On the occasion of International Chess Day, I will answer one of the most frequently asked questions / requests. And the question / request is:
- How can I become a Grandmaster / Can you help me become a Chess Grandmaster?
My simple response to both is:
Just think about it? Why do you want to be a Chess Grandmaster? And what effort are you willing to put in to try to become a Grandmaster?
First of all, do you want to become a Grandmaster to make a lot of money? Well, you will not, unless you can get to the top 5-10 elite level in the world, and stay there for a number of years consistently.
Do you know that there are many 2700+ Grandmasters barely making a decent living? Very few chess players in the world make great money or becoming rich through chess. There are, but the numbers are very very very small.
And to be blunt, you have a better chance winning the lottery than becoming an elite level Grandmaster. This is the same in other sports. You have a better chance of winning the lottery than to become a Superstar in the NBA, NFL, MLB, PGA, NHL, etc.
Secondly, do you know how much time, effort, and dedication would it take to become a Chess Grandmaster? And it is even much more difficult and time consuming to become an elite level Grandmaster. Are you able to financially afford not to work / have a regular job, and dedicate 110% to chess training? Most cannot afford to do this, and even for those who can, do not have the insane level of personal discipline.
I speak from personal experience, not only as the first woman who earned the “Men’s” Grandmaster title via tournament play back in January 1991, but also as the first woman to earn more than $1 million when I was an active tournament chess player. I am also the first woman who earned more than $1 million in chess after retiring from active competition. But in order for this to happen, I made incredible sacrifices and put in countless hours since I was 4 years old. It is not an easy overnight success.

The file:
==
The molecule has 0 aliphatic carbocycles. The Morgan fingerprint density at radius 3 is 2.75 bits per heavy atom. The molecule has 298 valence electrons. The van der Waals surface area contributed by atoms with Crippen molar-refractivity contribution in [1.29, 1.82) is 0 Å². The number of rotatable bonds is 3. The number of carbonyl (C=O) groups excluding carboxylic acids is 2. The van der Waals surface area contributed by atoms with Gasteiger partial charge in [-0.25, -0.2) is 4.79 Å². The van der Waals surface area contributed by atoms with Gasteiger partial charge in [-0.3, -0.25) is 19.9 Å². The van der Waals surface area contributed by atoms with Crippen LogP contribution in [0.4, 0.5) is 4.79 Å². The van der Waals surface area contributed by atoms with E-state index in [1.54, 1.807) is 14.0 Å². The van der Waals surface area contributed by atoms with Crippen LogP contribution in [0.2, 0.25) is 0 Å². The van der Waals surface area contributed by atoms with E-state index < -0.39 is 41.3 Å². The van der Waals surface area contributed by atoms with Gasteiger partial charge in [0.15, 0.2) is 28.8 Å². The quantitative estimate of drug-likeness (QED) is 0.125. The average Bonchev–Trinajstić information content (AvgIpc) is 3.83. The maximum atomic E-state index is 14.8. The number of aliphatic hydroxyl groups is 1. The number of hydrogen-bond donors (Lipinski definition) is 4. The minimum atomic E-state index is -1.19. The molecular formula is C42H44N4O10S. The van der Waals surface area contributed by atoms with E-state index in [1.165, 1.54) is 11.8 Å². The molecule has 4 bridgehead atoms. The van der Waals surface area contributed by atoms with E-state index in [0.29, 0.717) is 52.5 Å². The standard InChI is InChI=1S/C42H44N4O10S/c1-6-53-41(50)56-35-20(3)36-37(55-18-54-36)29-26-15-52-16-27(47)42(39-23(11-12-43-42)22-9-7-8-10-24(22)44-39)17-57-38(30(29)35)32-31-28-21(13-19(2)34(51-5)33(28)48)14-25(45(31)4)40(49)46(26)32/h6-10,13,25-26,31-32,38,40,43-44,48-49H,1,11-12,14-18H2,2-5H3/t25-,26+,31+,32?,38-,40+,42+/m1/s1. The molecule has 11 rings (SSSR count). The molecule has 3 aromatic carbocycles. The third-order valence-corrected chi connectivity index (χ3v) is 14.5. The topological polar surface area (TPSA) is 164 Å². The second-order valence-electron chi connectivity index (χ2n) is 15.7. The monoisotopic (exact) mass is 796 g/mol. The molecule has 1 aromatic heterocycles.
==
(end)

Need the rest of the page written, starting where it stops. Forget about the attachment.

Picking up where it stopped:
And I can guarantee you that by using my chess skills (logical thinking, objective assessment, accurate problem solver, efficient time management, and personal discipline, etc.), I will earn much more money off the chess board for years to come.
Just to give you an example, even though I no longer compete in active chess competition, I still frequently put in 12-18 hours a day, seven days a week, to run SPICE in my capacity as the Director, coach players of all levels in my capacity as the Head Coach of the Webster University #1 ranked chess team, do extensive chess research and deep analysis for new/better ideas to help my students, and run my chess enterprise to produce training books and videos … in my capacity as President of the company. And this does not stop me from being a Mom and Wife.
I am almost certain that I am a much better chess player today than I was in 2004 when I played my last official FIDE rated game at the Calvia Chess Olympiad, winning multiple Gold and Silver medals, including the best overall performance, and extended my scoring streak to 56 consecutive games without ever losing any. But playing is no longer something I have a passion for, so I have no desire to make a comeback even though I was offered ridiculous money by multiple organizers to do so in the past.
When I started chess at the age of 4, it was never about money. It was about doing what I love. Today, after 45 years later in chess, it is still not about money, and it is still about doing what I love. I could not care less about chess politics or outside distractions. I learned from a young age that it is best to give 110% to everything you do, whether it is with chess improvement or simply enjoying your vacation. And when you no longer have that passion, move on to something else.
This is why I have many students who are Chess Grandmasters at Webster University in the SPICE program. They came to improve their chess (like Wesley So, Le Quang Liem, Ray Robson, Jorge Cori, etc.) while getting a fantastic higher education. Many of my students make excellent money in various professional fields after graduating.
So my advice is to be truthful to yourself. Why do you want to be a chess Grandmaster? If you do not mind the tough lifestyle of constantly traveling from one hotel to another, training, playing, facing daily immense pressure and plenty of heartbreak (when you lose), and if you think you can enjoy this for decades to come, go for it! If not, reevaluate your chess plan. Chess can offer plenty, even if you do not become a Grandmaster.